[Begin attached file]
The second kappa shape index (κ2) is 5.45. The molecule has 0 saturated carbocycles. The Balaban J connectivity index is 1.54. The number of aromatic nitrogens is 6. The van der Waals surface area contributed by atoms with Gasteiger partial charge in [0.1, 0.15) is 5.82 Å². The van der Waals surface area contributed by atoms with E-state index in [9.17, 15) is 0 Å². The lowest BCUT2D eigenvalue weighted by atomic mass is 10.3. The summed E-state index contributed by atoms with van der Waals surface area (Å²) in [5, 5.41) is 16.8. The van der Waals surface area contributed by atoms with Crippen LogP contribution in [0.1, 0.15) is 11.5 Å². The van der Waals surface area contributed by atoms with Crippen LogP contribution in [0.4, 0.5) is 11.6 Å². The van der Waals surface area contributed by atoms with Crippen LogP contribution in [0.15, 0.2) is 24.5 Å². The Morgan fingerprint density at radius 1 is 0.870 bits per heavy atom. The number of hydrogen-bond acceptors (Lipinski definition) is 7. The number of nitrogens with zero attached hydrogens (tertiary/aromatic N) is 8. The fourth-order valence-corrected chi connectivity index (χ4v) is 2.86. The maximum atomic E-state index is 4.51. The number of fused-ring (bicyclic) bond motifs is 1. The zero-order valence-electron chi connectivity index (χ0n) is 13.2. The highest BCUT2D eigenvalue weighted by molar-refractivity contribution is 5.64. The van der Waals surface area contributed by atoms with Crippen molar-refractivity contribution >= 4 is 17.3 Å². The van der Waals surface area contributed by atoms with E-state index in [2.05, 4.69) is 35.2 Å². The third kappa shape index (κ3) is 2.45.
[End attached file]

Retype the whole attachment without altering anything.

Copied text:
The second kappa shape index (κ2) is 5.45. The molecule has 0 saturated carbocycles. The Balaban J connectivity index is 1.54. The number of aromatic nitrogens is 6. The van der Waals surface area contributed by atoms with Gasteiger partial charge in [0.1, 0.15) is 5.82 Å². The van der Waals surface area contributed by atoms with E-state index in [9.17, 15) is 0 Å². The lowest BCUT2D eigenvalue weighted by atomic mass is 10.3. The summed E-state index contributed by atoms with van der Waals surface area (Å²) in [5, 5.41) is 16.8. The van der Waals surface area contributed by atoms with Crippen LogP contribution in [0.1, 0.15) is 11.5 Å². The van der Waals surface area contributed by atoms with Crippen LogP contribution in [0.4, 0.5) is 11.6 Å². The van der Waals surface area contributed by atoms with Crippen LogP contribution in [0.15, 0.2) is 24.5 Å². The Morgan fingerprint density at radius 1 is 0.870 bits per heavy atom. The number of hydrogen-bond acceptors (Lipinski definition) is 7. The number of nitrogens with zero attached hydrogens (tertiary/aromatic N) is 8. The fourth-order valence-corrected chi connectivity index (χ4v) is 2.86. The maximum atomic E-state index is 4.51. The number of fused-ring (bicyclic) bond motifs is 1. The zero-order valence-electron chi connectivity index (χ0n) is 13.2. The highest BCUT2D eigenvalue weighted by molar-refractivity contribution is 5.64. The van der Waals surface area contributed by atoms with Crippen molar-refractivity contribution >= 4 is 17.3 Å². The van der Waals surface area contributed by atoms with E-state index in [2.05, 4.69) is 35.2 Å². The third kappa shape index (κ3) is 2.45.